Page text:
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Prev Med. 2015 Mar;72:95-115. doi: 10.1016/j.ypmed.2014.12.034. Epub 2015 Jan 6.

Implementation of school based physical activity interventions: a systematic review.

Author information

1
School of Exercise Science, Physical and Health Education, University of Victoria, PO Box 3015 STN CSC, Victoria BC V8W 3P1, Canada. Electronic address: pjnaylor@uvic.ca.
2
Centre for Hip Health and Mobility, Vancouver Coastal Health Research Institute, 2635 Laurel Street, Vancouver BC V5Z 1M9, Canada. Electronic address: lindsay.nettlefold@hiphealth.ca.
3
Centre for Hip Health and Mobility, Vancouver Coastal Health Research Institute, 2635 Laurel Street, Vancouver BC V5Z 1M9, Canada. Electronic address: douglas.race@hiphealth.ca.
4
Centre for Hip Health and Mobility, Vancouver Coastal Health Research Institute, 2635 Laurel Street, Vancouver BC V5Z 1M9, Canada. Electronic address: christa.hoy@alumni.ubc.ca.
5
Centre for Hip Health and Mobility, Vancouver Coastal Health Research Institute, 2635 Laurel Street, Vancouver BC V5Z 1M9, Canada; Department of Family Practice, University of British Columbia, 5950 University Boulevard, Vancouver BC V6T 1Z3, Canada. Electronic address: maureen.ashe@ubc.ca.
6
School of Exercise Science, Physical and Health Education, University of Victoria, PO Box 3015 STN CSC, Victoria BC V8W 3P1, Canada. Electronic address: jwharfhi@uvic.ca.
7
Centre for Hip Health and Mobility, Vancouver Coastal Health Research Institute, 2635 Laurel Street, Vancouver BC V5Z 1M9, Canada; Department of Family Practice, University of British Columbia, 5950 University Boulevard, Vancouver BC V6T 1Z3, Canada; Department of Orthopaedics, University of British Columbia, 910 West 10th Avenue, Vancouver BC V5Z 1M9, Canada. Electronic address: heather.mckay@ubc.ca.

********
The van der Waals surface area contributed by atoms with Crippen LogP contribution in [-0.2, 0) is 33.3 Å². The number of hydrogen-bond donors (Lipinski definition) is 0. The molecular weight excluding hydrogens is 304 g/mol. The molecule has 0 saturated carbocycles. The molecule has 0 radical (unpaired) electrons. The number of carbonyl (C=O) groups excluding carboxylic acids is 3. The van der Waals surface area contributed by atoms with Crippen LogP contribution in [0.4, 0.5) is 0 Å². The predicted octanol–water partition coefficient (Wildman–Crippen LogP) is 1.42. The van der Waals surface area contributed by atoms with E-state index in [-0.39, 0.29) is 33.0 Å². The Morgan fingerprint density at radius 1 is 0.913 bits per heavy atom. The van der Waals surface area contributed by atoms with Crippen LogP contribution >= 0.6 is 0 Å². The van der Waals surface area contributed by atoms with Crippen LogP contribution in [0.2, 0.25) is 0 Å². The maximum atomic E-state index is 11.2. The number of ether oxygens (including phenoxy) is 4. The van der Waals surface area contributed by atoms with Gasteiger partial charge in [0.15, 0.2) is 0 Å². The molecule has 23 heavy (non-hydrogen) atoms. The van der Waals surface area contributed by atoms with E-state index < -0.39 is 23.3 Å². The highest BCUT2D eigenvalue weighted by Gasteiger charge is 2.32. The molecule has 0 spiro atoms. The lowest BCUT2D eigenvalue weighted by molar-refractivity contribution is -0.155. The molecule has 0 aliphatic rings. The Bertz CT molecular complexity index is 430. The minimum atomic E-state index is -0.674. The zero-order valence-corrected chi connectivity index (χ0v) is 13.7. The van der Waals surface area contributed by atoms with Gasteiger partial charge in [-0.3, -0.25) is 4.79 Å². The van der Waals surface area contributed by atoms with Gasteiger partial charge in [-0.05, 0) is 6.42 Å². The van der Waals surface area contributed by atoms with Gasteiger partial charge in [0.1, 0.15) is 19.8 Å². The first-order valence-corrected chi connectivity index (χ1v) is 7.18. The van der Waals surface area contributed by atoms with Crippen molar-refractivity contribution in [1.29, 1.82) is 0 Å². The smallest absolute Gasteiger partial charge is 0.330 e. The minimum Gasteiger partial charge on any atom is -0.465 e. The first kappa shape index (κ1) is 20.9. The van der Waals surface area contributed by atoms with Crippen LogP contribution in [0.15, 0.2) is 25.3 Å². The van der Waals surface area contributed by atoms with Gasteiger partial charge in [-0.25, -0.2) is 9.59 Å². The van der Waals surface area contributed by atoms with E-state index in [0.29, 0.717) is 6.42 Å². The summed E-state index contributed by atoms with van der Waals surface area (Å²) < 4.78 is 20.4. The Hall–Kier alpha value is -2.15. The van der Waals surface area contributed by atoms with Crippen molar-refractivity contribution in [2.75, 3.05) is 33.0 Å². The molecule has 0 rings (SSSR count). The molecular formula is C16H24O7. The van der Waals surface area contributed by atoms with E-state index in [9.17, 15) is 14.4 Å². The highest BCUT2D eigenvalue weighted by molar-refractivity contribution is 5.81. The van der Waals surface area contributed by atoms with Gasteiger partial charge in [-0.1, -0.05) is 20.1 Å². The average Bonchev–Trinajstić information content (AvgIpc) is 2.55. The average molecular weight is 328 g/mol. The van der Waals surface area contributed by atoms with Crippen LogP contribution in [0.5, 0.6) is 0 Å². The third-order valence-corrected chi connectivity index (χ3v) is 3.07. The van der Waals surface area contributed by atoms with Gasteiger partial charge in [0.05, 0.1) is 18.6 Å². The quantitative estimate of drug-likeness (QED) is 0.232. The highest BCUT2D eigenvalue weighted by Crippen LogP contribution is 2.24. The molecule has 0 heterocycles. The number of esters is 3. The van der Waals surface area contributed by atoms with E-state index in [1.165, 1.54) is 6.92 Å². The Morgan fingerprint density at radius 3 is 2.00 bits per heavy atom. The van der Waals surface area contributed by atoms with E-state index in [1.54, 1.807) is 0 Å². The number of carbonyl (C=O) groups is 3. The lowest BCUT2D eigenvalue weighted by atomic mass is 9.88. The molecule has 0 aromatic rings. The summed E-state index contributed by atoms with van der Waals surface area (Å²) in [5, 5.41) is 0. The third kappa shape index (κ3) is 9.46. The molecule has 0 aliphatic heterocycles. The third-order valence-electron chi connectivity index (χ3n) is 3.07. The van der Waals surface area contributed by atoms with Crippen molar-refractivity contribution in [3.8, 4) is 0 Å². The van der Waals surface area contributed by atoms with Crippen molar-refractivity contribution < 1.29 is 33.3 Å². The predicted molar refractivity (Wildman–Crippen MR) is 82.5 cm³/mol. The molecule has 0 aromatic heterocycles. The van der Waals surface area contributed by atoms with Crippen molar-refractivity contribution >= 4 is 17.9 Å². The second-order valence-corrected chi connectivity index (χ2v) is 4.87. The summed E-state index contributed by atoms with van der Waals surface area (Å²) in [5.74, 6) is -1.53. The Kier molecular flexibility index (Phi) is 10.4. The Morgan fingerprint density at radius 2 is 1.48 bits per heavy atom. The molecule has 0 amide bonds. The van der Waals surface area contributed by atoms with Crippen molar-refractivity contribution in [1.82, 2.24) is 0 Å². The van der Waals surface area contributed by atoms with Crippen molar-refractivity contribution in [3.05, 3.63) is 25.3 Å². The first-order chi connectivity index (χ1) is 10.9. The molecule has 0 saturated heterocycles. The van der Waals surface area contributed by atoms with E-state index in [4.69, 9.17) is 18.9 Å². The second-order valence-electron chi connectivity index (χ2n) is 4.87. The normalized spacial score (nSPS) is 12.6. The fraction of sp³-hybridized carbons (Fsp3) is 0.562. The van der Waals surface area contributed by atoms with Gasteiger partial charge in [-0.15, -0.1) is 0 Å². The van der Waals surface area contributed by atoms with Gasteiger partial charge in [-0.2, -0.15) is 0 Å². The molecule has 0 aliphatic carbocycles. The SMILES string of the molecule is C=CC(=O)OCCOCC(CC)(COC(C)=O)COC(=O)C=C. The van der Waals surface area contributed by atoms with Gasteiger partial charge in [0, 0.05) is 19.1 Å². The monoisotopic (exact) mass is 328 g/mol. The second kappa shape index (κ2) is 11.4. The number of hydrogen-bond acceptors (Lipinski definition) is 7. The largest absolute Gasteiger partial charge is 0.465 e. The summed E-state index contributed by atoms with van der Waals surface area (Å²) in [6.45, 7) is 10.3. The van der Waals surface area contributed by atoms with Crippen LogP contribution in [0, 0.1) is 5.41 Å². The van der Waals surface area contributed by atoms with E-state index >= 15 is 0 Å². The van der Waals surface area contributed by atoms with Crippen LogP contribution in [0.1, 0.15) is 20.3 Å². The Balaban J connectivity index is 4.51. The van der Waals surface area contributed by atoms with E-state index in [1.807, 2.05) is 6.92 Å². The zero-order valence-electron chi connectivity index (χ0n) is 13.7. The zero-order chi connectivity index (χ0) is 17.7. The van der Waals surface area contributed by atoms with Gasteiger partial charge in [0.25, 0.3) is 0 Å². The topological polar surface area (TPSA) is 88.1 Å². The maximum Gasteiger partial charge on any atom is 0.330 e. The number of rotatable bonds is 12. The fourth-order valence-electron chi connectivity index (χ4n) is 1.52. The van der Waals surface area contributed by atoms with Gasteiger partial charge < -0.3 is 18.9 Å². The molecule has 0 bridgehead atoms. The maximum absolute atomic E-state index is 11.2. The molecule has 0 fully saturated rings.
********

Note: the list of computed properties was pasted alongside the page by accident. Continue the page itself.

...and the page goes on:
Abstract

OBJECTIVE:

Implementation science is an emerging area in physical activity (PA) research. We sought to establish the current state of the evidence related to implementation of school-based PA models to explore 1) the relationship between implementation and health outcomes, and 2) factors that influence implementation.

METHODS:

We searched 7 electronic databases (1995-2014) and included controlled studies of school-based PA programmes for healthy youth (6-18 y) measuring at least one physical health-related outcome. For objective 1, studies linked implementation level to student-level health outcome(s). For objective 2, studies reported factors associated with implementation.

RESULTS:

There was substantial variability in how health outcomes and implementation were assessed. Few studies linked implementation and health outcomes (n=15 interventions). Most (11/15) reported a positive relationship between implementation and at least one health outcome. Implementation factors were reported in 29 interventions. Of 22 unique categories, time was the most prevalent influencing factor followed by resource availability/quality and supportive school climate.

CONCLUSIONS:

Implementation evaluation supports scale-up of effective school-based PA interventions and thus population-level change. Our review serves as a call to action to 1) address the link between implementation and outcome within the school-based PA literature and 2) improve and standardize definitions and measurement of implementation.

KEYWORDS:

Adolescent; Child; Diffusion of innovation; Health promotion; Implementation; Physical activity; Schools

PMID:
25575800
DOI:
10.1016/j.ypmed.2014.12.034
[Indexed for MEDLINE]

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